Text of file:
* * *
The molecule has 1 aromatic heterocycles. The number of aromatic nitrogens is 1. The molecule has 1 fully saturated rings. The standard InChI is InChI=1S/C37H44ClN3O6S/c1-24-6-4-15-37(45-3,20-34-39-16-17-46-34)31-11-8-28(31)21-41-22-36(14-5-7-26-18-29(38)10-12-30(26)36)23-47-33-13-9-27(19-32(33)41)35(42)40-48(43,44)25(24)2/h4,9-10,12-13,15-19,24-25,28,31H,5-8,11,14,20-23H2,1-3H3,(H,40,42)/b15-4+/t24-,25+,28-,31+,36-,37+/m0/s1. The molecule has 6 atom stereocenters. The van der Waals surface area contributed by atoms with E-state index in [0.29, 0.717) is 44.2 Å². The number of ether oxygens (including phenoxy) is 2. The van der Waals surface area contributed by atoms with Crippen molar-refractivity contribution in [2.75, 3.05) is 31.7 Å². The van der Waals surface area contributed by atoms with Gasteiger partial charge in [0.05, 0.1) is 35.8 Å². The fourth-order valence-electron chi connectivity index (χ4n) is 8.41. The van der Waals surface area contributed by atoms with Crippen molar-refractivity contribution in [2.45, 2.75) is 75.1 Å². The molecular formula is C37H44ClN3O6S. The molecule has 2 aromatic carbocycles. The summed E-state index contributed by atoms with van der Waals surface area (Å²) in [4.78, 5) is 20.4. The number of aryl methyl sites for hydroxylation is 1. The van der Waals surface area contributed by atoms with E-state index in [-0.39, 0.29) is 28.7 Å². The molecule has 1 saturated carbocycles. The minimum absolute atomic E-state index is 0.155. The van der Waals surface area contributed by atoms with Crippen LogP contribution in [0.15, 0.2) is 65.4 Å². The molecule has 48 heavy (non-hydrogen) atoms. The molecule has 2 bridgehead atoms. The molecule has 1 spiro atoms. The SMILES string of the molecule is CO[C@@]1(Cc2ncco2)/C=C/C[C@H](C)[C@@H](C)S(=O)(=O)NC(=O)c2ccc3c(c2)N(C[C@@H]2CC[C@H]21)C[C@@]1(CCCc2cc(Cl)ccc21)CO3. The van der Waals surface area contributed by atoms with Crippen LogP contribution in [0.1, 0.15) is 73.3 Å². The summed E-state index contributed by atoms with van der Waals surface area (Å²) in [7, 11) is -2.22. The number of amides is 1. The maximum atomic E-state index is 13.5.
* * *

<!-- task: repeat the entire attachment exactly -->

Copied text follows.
The molecule has 1 aromatic heterocycles. The number of aromatic nitrogens is 1. The molecule has 1 fully saturated rings. The standard InChI is InChI=1S/C37H44ClN3O6S/c1-24-6-4-15-37(45-3,20-34-39-16-17-46-34)31-11-8-28(31)21-41-22-36(14-5-7-26-18-29(38)10-12-30(26)36)23-47-33-13-9-27(19-32(33)41)35(42)40-48(43,44)25(24)2/h4,9-10,12-13,15-19,24-25,28,31H,5-8,11,14,20-23H2,1-3H3,(H,40,42)/b15-4+/t24-,25+,28-,31+,36-,37+/m0/s1. The molecule has 6 atom stereocenters. The van der Waals surface area contributed by atoms with E-state index in [0.29, 0.717) is 44.2 Å². The number of ether oxygens (including phenoxy) is 2. The van der Waals surface area contributed by atoms with Crippen molar-refractivity contribution in [2.75, 3.05) is 31.7 Å². The van der Waals surface area contributed by atoms with Gasteiger partial charge in [0.05, 0.1) is 35.8 Å². The fourth-order valence-electron chi connectivity index (χ4n) is 8.41. The van der Waals surface area contributed by atoms with Crippen molar-refractivity contribution in [2.45, 2.75) is 75.1 Å². The molecular formula is C37H44ClN3O6S. The molecule has 2 aromatic carbocycles. The summed E-state index contributed by atoms with van der Waals surface area (Å²) in [4.78, 5) is 20.4. The number of aryl methyl sites for hydroxylation is 1. The van der Waals surface area contributed by atoms with E-state index in [-0.39, 0.29) is 28.7 Å². The molecule has 1 saturated carbocycles. The minimum absolute atomic E-state index is 0.155. The van der Waals surface area contributed by atoms with Crippen LogP contribution in [0.15, 0.2) is 65.4 Å². The molecule has 48 heavy (non-hydrogen) atoms. The molecule has 2 bridgehead atoms. The molecule has 1 spiro atoms. The SMILES string of the molecule is CO[C@@]1(Cc2ncco2)/C=C/C[C@H](C)[C@@H](C)S(=O)(=O)NC(=O)c2ccc3c(c2)N(C[C@@H]2CC[C@H]21)C[C@@]1(CCCc2cc(Cl)ccc21)CO3. The van der Waals surface area contributed by atoms with Crippen LogP contribution in [0.1, 0.15) is 73.3 Å². The summed E-state index contributed by atoms with van der Waals surface area (Å²) in [7, 11) is -2.22. The number of amides is 1. The maximum atomic E-state index is 13.5.